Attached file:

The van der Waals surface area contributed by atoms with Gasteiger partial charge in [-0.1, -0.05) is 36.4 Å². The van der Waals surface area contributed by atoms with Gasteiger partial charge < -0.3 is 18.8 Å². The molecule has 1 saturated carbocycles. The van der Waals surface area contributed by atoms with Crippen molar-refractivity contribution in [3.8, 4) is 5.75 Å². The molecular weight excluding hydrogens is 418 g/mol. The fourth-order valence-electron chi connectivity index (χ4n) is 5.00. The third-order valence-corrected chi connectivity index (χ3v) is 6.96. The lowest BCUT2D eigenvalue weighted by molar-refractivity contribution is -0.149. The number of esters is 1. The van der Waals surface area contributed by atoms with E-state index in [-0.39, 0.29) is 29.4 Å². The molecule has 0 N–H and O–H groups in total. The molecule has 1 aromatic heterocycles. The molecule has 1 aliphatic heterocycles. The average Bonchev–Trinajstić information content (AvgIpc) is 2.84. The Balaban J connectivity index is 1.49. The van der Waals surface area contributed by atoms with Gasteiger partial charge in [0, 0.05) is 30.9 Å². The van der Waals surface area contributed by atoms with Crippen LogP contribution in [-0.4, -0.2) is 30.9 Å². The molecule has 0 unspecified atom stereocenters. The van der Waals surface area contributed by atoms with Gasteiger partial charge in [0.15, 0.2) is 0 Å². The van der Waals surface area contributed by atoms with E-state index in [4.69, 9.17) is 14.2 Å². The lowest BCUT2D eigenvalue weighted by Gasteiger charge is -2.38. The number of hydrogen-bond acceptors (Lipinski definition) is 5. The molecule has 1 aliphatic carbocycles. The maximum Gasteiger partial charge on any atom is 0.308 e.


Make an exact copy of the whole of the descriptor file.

The van der Waals surface area contributed by atoms with Gasteiger partial charge in [-0.1, -0.05) is 36.4 Å². The van der Waals surface area contributed by atoms with Gasteiger partial charge < -0.3 is 18.8 Å². The molecule has 1 saturated carbocycles. The van der Waals surface area contributed by atoms with Crippen molar-refractivity contribution in [3.8, 4) is 5.75 Å². The molecular weight excluding hydrogens is 418 g/mol. The fourth-order valence-electron chi connectivity index (χ4n) is 5.00. The third-order valence-corrected chi connectivity index (χ3v) is 6.96. The lowest BCUT2D eigenvalue weighted by molar-refractivity contribution is -0.149. The number of esters is 1. The van der Waals surface area contributed by atoms with E-state index in [-0.39, 0.29) is 29.4 Å². The molecule has 0 N–H and O–H groups in total. The molecule has 1 aromatic heterocycles. The molecule has 1 aliphatic heterocycles. The average Bonchev–Trinajstić information content (AvgIpc) is 2.84. The Balaban J connectivity index is 1.49. The van der Waals surface area contributed by atoms with Gasteiger partial charge in [0, 0.05) is 30.9 Å². The van der Waals surface area contributed by atoms with Crippen LogP contribution in [-0.4, -0.2) is 30.9 Å². The molecule has 0 unspecified atom stereocenters. The van der Waals surface area contributed by atoms with Gasteiger partial charge in [0.15, 0.2) is 0 Å². The van der Waals surface area contributed by atoms with E-state index in [4.69, 9.17) is 14.2 Å². The lowest BCUT2D eigenvalue weighted by Gasteiger charge is -2.38. The number of hydrogen-bond acceptors (Lipinski definition) is 5. The molecule has 1 aliphatic carbocycles. The maximum Gasteiger partial charge on any atom is 0.308 e.